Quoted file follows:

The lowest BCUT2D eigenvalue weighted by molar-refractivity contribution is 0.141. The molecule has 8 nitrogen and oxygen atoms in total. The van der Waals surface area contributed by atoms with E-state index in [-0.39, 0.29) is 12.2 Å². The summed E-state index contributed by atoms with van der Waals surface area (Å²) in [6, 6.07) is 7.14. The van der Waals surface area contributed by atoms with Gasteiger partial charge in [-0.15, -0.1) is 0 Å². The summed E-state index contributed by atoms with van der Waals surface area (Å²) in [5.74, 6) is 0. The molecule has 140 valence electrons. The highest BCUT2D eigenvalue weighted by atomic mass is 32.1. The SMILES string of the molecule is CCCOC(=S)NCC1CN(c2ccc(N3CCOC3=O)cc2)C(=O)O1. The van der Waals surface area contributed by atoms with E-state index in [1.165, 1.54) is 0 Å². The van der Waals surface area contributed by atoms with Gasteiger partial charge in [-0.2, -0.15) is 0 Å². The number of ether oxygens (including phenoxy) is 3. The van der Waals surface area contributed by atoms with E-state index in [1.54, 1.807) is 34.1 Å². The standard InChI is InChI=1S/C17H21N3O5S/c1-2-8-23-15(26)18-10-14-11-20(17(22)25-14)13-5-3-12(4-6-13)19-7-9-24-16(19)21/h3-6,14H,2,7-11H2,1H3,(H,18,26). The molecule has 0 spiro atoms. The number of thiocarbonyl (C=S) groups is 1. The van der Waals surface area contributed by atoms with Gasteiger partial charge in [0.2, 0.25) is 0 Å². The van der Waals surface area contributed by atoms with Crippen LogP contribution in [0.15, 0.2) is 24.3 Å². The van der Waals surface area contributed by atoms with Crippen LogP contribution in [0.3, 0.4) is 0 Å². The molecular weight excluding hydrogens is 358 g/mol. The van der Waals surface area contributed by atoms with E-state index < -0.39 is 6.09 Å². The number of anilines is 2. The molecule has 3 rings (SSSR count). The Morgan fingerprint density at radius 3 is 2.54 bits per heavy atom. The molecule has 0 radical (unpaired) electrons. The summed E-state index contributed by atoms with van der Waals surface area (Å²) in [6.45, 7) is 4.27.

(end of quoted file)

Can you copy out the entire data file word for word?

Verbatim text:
The lowest BCUT2D eigenvalue weighted by molar-refractivity contribution is 0.141. The molecule has 8 nitrogen and oxygen atoms in total. The van der Waals surface area contributed by atoms with E-state index in [-0.39, 0.29) is 12.2 Å². The summed E-state index contributed by atoms with van der Waals surface area (Å²) in [6, 6.07) is 7.14. The van der Waals surface area contributed by atoms with Gasteiger partial charge in [-0.15, -0.1) is 0 Å². The summed E-state index contributed by atoms with van der Waals surface area (Å²) in [5.74, 6) is 0. The molecule has 140 valence electrons. The highest BCUT2D eigenvalue weighted by atomic mass is 32.1. The SMILES string of the molecule is CCCOC(=S)NCC1CN(c2ccc(N3CCOC3=O)cc2)C(=O)O1. The van der Waals surface area contributed by atoms with E-state index in [1.165, 1.54) is 0 Å². The van der Waals surface area contributed by atoms with Gasteiger partial charge in [-0.2, -0.15) is 0 Å². The number of ether oxygens (including phenoxy) is 3. The van der Waals surface area contributed by atoms with E-state index in [1.54, 1.807) is 34.1 Å². The standard InChI is InChI=1S/C17H21N3O5S/c1-2-8-23-15(26)18-10-14-11-20(17(22)25-14)13-5-3-12(4-6-13)19-7-9-24-16(19)21/h3-6,14H,2,7-11H2,1H3,(H,18,26). The molecule has 0 spiro atoms. The number of thiocarbonyl (C=S) groups is 1. The van der Waals surface area contributed by atoms with Gasteiger partial charge in [0.2, 0.25) is 0 Å². The van der Waals surface area contributed by atoms with Crippen LogP contribution in [0.15, 0.2) is 24.3 Å². The van der Waals surface area contributed by atoms with Crippen LogP contribution in [0.3, 0.4) is 0 Å². The molecular weight excluding hydrogens is 358 g/mol. The van der Waals surface area contributed by atoms with E-state index < -0.39 is 6.09 Å². The number of anilines is 2. The molecule has 3 rings (SSSR count). The Morgan fingerprint density at radius 3 is 2.54 bits per heavy atom. The molecule has 0 radical (unpaired) electrons. The summed E-state index contributed by atoms with van der Waals surface area (Å²) in [6.45, 7) is 4.27.